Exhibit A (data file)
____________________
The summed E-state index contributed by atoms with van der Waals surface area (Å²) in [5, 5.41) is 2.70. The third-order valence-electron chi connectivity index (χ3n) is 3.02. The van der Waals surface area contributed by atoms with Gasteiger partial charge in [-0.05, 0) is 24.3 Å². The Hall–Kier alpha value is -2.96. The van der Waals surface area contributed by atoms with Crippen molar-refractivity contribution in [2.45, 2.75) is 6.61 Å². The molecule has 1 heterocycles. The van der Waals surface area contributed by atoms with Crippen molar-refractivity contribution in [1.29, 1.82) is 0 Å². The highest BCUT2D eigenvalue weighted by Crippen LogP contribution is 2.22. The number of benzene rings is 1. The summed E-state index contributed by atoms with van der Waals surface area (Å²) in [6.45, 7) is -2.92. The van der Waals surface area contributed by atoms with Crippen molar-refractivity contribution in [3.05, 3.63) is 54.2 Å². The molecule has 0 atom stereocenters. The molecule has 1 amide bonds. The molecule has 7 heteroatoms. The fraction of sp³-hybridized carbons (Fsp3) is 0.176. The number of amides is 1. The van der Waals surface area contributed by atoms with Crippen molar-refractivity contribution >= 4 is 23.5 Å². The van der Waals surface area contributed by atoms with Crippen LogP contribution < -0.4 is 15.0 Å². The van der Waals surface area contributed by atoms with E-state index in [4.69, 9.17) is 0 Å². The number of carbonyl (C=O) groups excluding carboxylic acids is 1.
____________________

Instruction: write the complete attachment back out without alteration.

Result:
The summed E-state index contributed by atoms with van der Waals surface area (Å²) in [5, 5.41) is 2.70. The third-order valence-electron chi connectivity index (χ3n) is 3.02. The van der Waals surface area contributed by atoms with Gasteiger partial charge in [-0.05, 0) is 24.3 Å². The Hall–Kier alpha value is -2.96. The van der Waals surface area contributed by atoms with Crippen molar-refractivity contribution in [2.45, 2.75) is 6.61 Å². The molecule has 1 heterocycles. The van der Waals surface area contributed by atoms with Crippen molar-refractivity contribution in [1.29, 1.82) is 0 Å². The highest BCUT2D eigenvalue weighted by Crippen LogP contribution is 2.22. The number of benzene rings is 1. The summed E-state index contributed by atoms with van der Waals surface area (Å²) in [6.45, 7) is -2.92. The van der Waals surface area contributed by atoms with Crippen molar-refractivity contribution in [3.05, 3.63) is 54.2 Å². The molecule has 0 atom stereocenters. The molecule has 1 amide bonds. The molecule has 7 heteroatoms. The fraction of sp³-hybridized carbons (Fsp3) is 0.176. The number of amides is 1. The van der Waals surface area contributed by atoms with Crippen molar-refractivity contribution >= 4 is 23.5 Å². The van der Waals surface area contributed by atoms with Crippen LogP contribution < -0.4 is 15.0 Å². The van der Waals surface area contributed by atoms with E-state index in [4.69, 9.17) is 0 Å². The number of carbonyl (C=O) groups excluding carboxylic acids is 1.